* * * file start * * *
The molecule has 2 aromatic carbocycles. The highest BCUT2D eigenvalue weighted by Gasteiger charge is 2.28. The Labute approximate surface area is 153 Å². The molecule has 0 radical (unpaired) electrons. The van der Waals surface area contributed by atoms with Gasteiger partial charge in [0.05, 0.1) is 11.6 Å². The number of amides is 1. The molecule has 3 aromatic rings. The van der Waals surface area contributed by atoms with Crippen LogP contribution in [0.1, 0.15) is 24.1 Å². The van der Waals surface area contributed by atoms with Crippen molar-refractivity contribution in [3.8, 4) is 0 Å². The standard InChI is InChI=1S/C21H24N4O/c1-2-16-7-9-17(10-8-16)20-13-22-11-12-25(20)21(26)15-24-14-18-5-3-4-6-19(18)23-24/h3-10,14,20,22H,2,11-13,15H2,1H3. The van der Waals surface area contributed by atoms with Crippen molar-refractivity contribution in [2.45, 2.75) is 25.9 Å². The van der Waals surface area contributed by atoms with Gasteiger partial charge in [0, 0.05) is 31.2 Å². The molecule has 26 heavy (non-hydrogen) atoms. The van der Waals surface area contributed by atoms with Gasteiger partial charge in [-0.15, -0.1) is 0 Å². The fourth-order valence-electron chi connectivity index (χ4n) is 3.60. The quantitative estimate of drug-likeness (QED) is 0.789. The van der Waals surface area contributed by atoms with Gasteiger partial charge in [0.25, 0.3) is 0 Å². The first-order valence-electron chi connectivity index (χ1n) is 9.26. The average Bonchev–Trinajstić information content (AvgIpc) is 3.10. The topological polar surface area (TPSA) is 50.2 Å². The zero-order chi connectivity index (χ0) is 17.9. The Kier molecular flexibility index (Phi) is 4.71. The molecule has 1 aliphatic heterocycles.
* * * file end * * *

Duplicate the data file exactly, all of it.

The molecule has 2 aromatic carbocycles. The highest BCUT2D eigenvalue weighted by Gasteiger charge is 2.28. The Labute approximate surface area is 153 Å². The molecule has 0 radical (unpaired) electrons. The van der Waals surface area contributed by atoms with Gasteiger partial charge in [0.05, 0.1) is 11.6 Å². The number of amides is 1. The molecule has 3 aromatic rings. The van der Waals surface area contributed by atoms with Crippen LogP contribution in [0.1, 0.15) is 24.1 Å². The van der Waals surface area contributed by atoms with Crippen molar-refractivity contribution in [3.8, 4) is 0 Å². The standard InChI is InChI=1S/C21H24N4O/c1-2-16-7-9-17(10-8-16)20-13-22-11-12-25(20)21(26)15-24-14-18-5-3-4-6-19(18)23-24/h3-10,14,20,22H,2,11-13,15H2,1H3. The van der Waals surface area contributed by atoms with Crippen molar-refractivity contribution in [2.45, 2.75) is 25.9 Å². The van der Waals surface area contributed by atoms with Gasteiger partial charge in [0, 0.05) is 31.2 Å². The molecule has 26 heavy (non-hydrogen) atoms. The van der Waals surface area contributed by atoms with Gasteiger partial charge in [-0.15, -0.1) is 0 Å². The fourth-order valence-electron chi connectivity index (χ4n) is 3.60. The quantitative estimate of drug-likeness (QED) is 0.789. The van der Waals surface area contributed by atoms with Gasteiger partial charge in [0.25, 0.3) is 0 Å². The first-order valence-electron chi connectivity index (χ1n) is 9.26. The average Bonchev–Trinajstić information content (AvgIpc) is 3.10. The topological polar surface area (TPSA) is 50.2 Å². The zero-order chi connectivity index (χ0) is 17.9. The Kier molecular flexibility index (Phi) is 4.71. The molecule has 1 aliphatic heterocycles.